OAKLAND, Calif., November 8, 2004 Researchers at Kaiser Permanente have received a $10 million grant to study whether lifestyle factors such as diet, exercise and use of complementary and alternative medicine (CAM) impact recurrence and survival rates for women with breast cancer. Kaiser Permanente Researchers will evaluate whether lifestyle changes improve prognosis for women with breast cancer (11.08.04)
“When a woman is diagnosed with breast cancer, she wants to know what she can do to deal with the disease,” said Lawrence Kushi, ScD, associate director for etiology and prevention at Kaiser Permanente of Northern California (KPNC) and lead investigator. “She has many questions. Should she change her diet, take supplements, eat soy?
“She may get advice from many places, but there is surprisingly little data to guide her,” he said. “This study, the largest of its kind, will provide some of the first scientific evidence to address these issues.”
While there are many studies that have examined the association of dietary and other factors with risk of getting breast cancer, few studies have examined whether diet, exercise and the use of CAM therapies improve prognosis for women with the disease, he explained. Some of the only other studies to address these questions are being conducted by other KPNC researchers, and this study will build upon that knowledge, said Kushi.
How these factors influence prognosis may depend, in part, on molecular characteristics that influence how DNA is damaged or repaired, he said, adding that it may also be true that DNA anomalies impact how genes express themselves. He explained that these markers may influence outcomes for women or interact with conventional therapies such as chemotherapy and radiation.
To study diet, researchers will analyze consumption of fats, soy, antioxidants such as vitamins C and E, folic acid, vegetables and fruits. There is continued debate about whether increased antioxidant intake is helpful during chemotherapy and radiation treatment, said Kushi. In addition, some cancer drugs work by inhibiting folic acid metabolism, suggesting that folic acid intake may influence prognosis, he said. He added that soy and phytoestrogens – plant compounds that act like estrogens in the body — are of interest because there is controversy about whether women with breast cancer should eat these foods.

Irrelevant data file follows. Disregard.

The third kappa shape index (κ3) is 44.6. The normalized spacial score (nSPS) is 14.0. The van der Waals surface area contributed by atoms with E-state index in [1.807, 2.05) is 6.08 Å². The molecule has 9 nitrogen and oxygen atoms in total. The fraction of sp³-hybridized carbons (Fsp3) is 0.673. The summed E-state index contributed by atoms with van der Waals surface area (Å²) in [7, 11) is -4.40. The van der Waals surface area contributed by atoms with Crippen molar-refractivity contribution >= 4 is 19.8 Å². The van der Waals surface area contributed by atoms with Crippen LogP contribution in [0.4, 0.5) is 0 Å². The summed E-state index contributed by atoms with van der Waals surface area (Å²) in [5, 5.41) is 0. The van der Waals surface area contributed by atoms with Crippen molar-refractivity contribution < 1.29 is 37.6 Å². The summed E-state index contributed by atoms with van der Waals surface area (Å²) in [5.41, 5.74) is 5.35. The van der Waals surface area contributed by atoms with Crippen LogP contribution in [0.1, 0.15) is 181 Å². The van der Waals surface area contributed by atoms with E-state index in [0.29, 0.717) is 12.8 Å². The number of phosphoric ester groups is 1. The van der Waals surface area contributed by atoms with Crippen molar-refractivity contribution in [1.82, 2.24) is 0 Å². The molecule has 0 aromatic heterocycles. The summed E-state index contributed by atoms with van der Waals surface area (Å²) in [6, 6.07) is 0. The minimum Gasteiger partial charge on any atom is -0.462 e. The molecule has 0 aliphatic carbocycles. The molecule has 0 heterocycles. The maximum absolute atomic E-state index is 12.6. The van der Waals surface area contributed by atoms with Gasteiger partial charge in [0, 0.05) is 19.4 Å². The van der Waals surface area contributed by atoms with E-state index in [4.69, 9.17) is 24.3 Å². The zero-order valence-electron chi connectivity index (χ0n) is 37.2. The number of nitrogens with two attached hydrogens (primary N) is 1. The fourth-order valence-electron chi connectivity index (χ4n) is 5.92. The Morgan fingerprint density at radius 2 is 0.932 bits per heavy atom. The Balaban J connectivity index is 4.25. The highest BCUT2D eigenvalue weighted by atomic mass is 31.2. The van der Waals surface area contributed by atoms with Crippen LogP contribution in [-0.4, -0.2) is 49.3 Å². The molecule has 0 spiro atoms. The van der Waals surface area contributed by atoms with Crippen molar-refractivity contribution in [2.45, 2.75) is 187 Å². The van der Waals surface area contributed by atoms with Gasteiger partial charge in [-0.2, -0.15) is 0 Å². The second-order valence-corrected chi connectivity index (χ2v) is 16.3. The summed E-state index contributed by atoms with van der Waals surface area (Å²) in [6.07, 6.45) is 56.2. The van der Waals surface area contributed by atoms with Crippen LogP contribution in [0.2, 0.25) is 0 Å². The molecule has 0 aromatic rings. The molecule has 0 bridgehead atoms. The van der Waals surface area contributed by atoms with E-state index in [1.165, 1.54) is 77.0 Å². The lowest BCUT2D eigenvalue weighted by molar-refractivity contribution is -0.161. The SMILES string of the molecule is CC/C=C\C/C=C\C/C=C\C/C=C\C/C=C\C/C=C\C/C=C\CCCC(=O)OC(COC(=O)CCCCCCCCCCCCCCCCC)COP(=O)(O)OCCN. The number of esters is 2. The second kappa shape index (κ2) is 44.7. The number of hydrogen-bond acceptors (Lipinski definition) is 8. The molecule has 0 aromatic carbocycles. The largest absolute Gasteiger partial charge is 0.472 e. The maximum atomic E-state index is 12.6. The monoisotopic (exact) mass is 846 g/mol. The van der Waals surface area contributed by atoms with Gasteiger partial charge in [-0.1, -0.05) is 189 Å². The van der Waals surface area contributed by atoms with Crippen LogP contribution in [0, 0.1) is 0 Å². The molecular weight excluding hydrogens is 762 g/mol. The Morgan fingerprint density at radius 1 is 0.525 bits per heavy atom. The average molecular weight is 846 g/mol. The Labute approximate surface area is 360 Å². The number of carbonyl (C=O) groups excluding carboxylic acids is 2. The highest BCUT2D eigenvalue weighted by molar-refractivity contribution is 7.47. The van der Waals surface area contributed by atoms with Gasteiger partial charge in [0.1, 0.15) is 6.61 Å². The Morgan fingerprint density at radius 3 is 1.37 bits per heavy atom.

In addition to diet, researchers will evaluate the physical activity of study participants. Some evidence indicates that physical activity, like diet, changes after diagnosis, said Kushi. A decrease in activity levels may result in weight gain, which is associated with poorer survival, he explained.
Researchers will also investigate the relationship of CAM to prognosis. This includes use of nutritional or herbal supplements, acupuncture or massage therapy. Research confirms that many women recently diagnosed with breast cancer make use of CAM therapies, said Kushi. With the exception of a few studies on stress and social support, no studies have examined the impact of CAM on recurrence or survival, he said. He explained that this study will help researchers obtain information about when women use which CAM therapies, how they obtain information on what to use, whether there are interactions with conventional therapies, and how women communicate their use of CAM with their conventional healthcare provider. Investigators also hope to gain more information about the association of CAM therapies and quality of life – physical well-being, social well-being and functional well-being.
Investigators will enroll several thousand women with breast cancer from Kaiser Permanente Northern California (KPNC) and collect prospectively information about lifestyle factors in the first several months after diagnosis when questions regarding interactions with conventional therapy are best studied. The study is the first of its kind to include women diagnosed at all stages of invasive breast cancer, including advanced stages.
Co-investigators are affiliated with the following institutions: The Kaiser Division of Research, The Permanente Medical Group, Roswell Park Cancer Institute, Marin Breast Cancer Watch and the University of California, San Francisco (UCSF). The study is funded by the National Institute of Health’s National Cancer Institute.
Kaiser Permanente is America’s leading integrated health care program. Founded in 1945, it is a non-profit, multi-specialty, group-practice prepayment program serving the health care needs of 8.3 million members in nine states and the District of Columbia. The Kaiser Permanente Northern California Region has almost 3.2 million members. It includes 5,000 physicians in The Permanente Medical Group (TPMG) and about 54,000 employees. Research conducted by scientists at the Kaiser Permanente Division of Research in Oakland, Calif. has appeared in the Journal of the American Medical Association, the New England Journal of Medicine, Pediatrics, the American Journal of Preventive Medicine and numerous other peer-reviewed medical journals.